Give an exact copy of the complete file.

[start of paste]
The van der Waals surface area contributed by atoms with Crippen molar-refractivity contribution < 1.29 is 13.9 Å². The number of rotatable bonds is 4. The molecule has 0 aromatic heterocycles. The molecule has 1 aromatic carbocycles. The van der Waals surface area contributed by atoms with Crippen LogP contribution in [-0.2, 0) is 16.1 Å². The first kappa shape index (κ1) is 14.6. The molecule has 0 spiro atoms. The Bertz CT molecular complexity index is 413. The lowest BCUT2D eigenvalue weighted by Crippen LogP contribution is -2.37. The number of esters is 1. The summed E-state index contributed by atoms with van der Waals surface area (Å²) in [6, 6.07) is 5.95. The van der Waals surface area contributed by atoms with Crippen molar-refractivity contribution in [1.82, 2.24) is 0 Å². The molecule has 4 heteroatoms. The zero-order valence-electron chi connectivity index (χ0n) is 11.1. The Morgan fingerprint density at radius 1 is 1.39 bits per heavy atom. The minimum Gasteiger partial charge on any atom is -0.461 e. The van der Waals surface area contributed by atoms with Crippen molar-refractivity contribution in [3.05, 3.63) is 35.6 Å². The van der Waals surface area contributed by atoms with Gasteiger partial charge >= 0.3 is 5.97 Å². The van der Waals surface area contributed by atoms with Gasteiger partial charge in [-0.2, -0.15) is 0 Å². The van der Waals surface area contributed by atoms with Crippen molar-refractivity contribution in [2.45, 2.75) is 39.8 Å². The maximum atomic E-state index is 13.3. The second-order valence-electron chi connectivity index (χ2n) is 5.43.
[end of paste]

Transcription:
The van der Waals surface area contributed by atoms with Crippen molar-refractivity contribution < 1.29 is 13.9 Å². The number of rotatable bonds is 4. The molecule has 0 aromatic heterocycles. The molecule has 1 aromatic carbocycles. The van der Waals surface area contributed by atoms with Crippen LogP contribution in [-0.2, 0) is 16.1 Å². The first kappa shape index (κ1) is 14.6. The molecule has 0 spiro atoms. The Bertz CT molecular complexity index is 413. The lowest BCUT2D eigenvalue weighted by Crippen LogP contribution is -2.37. The number of esters is 1. The summed E-state index contributed by atoms with van der Waals surface area (Å²) in [6, 6.07) is 5.95. The van der Waals surface area contributed by atoms with Crippen molar-refractivity contribution in [1.82, 2.24) is 0 Å². The molecule has 4 heteroatoms. The zero-order valence-electron chi connectivity index (χ0n) is 11.1. The Morgan fingerprint density at radius 1 is 1.39 bits per heavy atom. The minimum Gasteiger partial charge on any atom is -0.461 e. The van der Waals surface area contributed by atoms with Crippen molar-refractivity contribution in [3.05, 3.63) is 35.6 Å². The van der Waals surface area contributed by atoms with Gasteiger partial charge >= 0.3 is 5.97 Å². The van der Waals surface area contributed by atoms with Gasteiger partial charge in [-0.2, -0.15) is 0 Å². The van der Waals surface area contributed by atoms with Crippen molar-refractivity contribution in [2.45, 2.75) is 39.8 Å². The maximum atomic E-state index is 13.3. The second-order valence-electron chi connectivity index (χ2n) is 5.43.